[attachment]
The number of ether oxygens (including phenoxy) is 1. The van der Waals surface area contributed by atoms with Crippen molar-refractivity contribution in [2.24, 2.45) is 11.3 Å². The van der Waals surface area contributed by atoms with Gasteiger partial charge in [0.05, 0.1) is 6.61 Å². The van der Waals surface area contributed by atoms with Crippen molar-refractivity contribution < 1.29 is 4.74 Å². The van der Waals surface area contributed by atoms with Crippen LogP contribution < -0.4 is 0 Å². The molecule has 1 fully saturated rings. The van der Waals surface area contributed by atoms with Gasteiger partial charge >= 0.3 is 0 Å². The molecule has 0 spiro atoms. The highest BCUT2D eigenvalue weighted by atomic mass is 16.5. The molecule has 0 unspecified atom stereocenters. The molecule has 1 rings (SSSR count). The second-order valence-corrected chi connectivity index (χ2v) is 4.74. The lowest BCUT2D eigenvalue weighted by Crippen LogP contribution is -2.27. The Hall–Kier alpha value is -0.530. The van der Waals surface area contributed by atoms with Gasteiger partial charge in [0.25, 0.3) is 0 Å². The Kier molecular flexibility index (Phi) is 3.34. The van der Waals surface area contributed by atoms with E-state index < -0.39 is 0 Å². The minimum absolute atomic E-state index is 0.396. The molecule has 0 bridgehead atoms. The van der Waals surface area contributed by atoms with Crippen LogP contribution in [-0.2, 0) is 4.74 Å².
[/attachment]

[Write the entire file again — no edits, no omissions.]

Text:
The number of ether oxygens (including phenoxy) is 1. The van der Waals surface area contributed by atoms with Crippen molar-refractivity contribution in [2.24, 2.45) is 11.3 Å². The van der Waals surface area contributed by atoms with Gasteiger partial charge in [0.05, 0.1) is 6.61 Å². The van der Waals surface area contributed by atoms with Crippen molar-refractivity contribution < 1.29 is 4.74 Å². The van der Waals surface area contributed by atoms with Crippen LogP contribution < -0.4 is 0 Å². The molecule has 1 fully saturated rings. The van der Waals surface area contributed by atoms with Gasteiger partial charge >= 0.3 is 0 Å². The molecule has 0 spiro atoms. The highest BCUT2D eigenvalue weighted by atomic mass is 16.5. The molecule has 0 unspecified atom stereocenters. The molecule has 1 rings (SSSR count). The second-order valence-corrected chi connectivity index (χ2v) is 4.74. The lowest BCUT2D eigenvalue weighted by Crippen LogP contribution is -2.27. The Hall–Kier alpha value is -0.530. The van der Waals surface area contributed by atoms with Gasteiger partial charge in [0.25, 0.3) is 0 Å². The Kier molecular flexibility index (Phi) is 3.34. The van der Waals surface area contributed by atoms with E-state index < -0.39 is 0 Å². The minimum absolute atomic E-state index is 0.396. The molecule has 0 bridgehead atoms. The van der Waals surface area contributed by atoms with Crippen LogP contribution in [-0.2, 0) is 4.74 Å².